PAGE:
Many wonderful and horrible people, events, and ideas are woven together into this compact novel set in Thailand in a not-so-distant future after the present-day oil-based economy has burned itself out. Humanity’s downward spiral is rendered in all its pain and frustration through a variety of viewpoint characters, against a backdrop of a population that has been ravaged by plague after plague, political upheaval, hunger, and untrustworthy food. Filling the void left by oil is a new calorie-based economy, where muscle power and agricultural production are all that remain to keep humanity fed and industry moving.
The viewpoint characters are variously motivated by patriotism, opportunism, or mere survival. Each, as they pursue their goals, sows the seeds of violence, corruption, and exploitation. The novel is at its best showing characters making choices in moments of desperation, characters such as Hock Seng and the eponymous Emiko, who have been frightened and driven to extremes not just for a day, or for a few days, but year after year.
(From here forward there will be spoilers.)
Hock Seng, an ethnic Chinese by way of Malaya, was once a successful business man. He was traumatized by a revolution in Malaya and the brutal killings of his wives and children. He fled to Thailand (here called the Thai Kingdom) and exists only by sufferance, relegated to Yellow Card status. He manages a kink-spring factory for a foreign owner. Kink springs are wound by human or animal muscle power, capturing the energy for later use like a battery. He embezzles from the kink-spring factory as a matter of course. Because he keeps most of the money intended to bribe port authority officials, crucial new equipment is lost, which dooms the kink-spring factory that is his source of lively hood. Fraught with paranoia, mostly justified as it turns out, Hock Seng stashes his money inside the walls of his tiny apartment while preparing for the worst.
Emiko, the windup girl, is a genetically modified Japanese courtesan, abandoned by her employer when he returned to Japan. She has no documentation to allow her to stay in the Kingdom of Thai, and no means to leave. As a windup, also called the New People, she is considered not quite human and she has no status or rights. She survives as best she can working in a sex club, valued for her exoticism. She is abused on stage for entertainment.
Some readers will feel that the sexual abuse and physical suffering depicted with such intensity in the story is pornographic in nature. I am sympathetic to that point of view, yet I side with the author, who has chosen to show the erosion of our future prospects and the degradation of our environment through its effect on people. We are standing by and we are complicit, while our planet is being abused and ravaged. What better way to make this more immediate to the reader than to provide characters to personify the humiliation?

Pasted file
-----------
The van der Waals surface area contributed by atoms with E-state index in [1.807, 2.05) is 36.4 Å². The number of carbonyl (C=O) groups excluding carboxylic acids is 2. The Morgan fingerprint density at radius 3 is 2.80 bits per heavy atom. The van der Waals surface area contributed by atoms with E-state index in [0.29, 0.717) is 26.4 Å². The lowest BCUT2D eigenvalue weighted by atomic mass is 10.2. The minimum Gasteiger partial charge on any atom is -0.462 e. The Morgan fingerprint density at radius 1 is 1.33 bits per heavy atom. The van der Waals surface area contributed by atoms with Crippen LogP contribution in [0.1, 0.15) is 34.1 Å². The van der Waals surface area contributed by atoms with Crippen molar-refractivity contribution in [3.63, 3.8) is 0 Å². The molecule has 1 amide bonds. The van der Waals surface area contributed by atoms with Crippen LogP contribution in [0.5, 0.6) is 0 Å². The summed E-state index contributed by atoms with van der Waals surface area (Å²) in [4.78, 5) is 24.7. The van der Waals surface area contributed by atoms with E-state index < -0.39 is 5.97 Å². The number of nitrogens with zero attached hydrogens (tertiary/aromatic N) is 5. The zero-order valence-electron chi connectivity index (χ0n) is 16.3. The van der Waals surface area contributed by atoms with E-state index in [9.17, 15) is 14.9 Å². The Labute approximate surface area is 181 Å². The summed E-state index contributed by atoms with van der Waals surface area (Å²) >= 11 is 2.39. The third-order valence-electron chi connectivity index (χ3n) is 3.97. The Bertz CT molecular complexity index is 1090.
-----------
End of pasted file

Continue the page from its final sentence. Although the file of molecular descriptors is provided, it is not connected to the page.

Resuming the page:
If this sounds overly serious or unpleasant, I would maintain, instead, that it is unblinking and trenchant. It refuses to let the reader off the hook for the bleak future that we appear to be stumbling headlong toward. The characters that Bacigalupi creates are the necessary intermediaries, making the situation more real seeming and lived in, and by their ability to move forward with their lives, provide an element of grace against dire events.
The masterful extrapolation of the future builds upon the excellent work the author has already done at shorter length in “The Calorie Man” and “Yellow Card Man.” Both stories are available in Bacigalupi’s first collection, Pump Six (Night Shade Books, 2008). Emiko recalls, in some ways, “The Fluted Girl” in the same collection.
There is a lot to think about and argue with in this book. The calorie-based future is innovative and well-thought out, and frightening in showing how far technology has narrowed without oil. Agriculture is dominated by large Des Moines-based companies that sell sterile, enhanced seeds throughout the world, where disease-ridden crops fail without the latest tweak to fend off genetic warfare. Long range transportation has regressed to dirigible and clipper ship.
Some issues the author has left for the reader to work out. For instance, how much of Emiko’s willingness to submit to degradation is built into to her artificial nature, how much is the result of the obedience training she received, and how much is simply a practical choice in response to her circumstances?
The ending offers plenty to think about, too. An old genetic scientist comes out of hiding and offers hope for Emiko’s unborn children: a faster, smarter, better people to succeed us.
One apparent oversight: How likely is it that no-one suspects that her windup nature allows Emiko to “over-clock” her speed when in danger, when this must be a significant feature of the windup soldiers referenced in the text? She over-heats quickly, like an over-clocked CPU, limiting the duration of her speed-boost.
So much is done right that there is reason to celebrate. The economics and politics, expressed through the lives of the characters rather than as lectures, open out in ever-more complicated vistas. The fictionalized future Thai Kingdom is full of life, with new sights, sounds, and flavors around every corner. Bacigalupi's first novel, this is easily one of the best science fiction novels of the year.
Links related to The Windup Girl:
Sci Fi Wire review: John Clute
SF Signal review: Jason Sanford
Publisher: Night Shade Books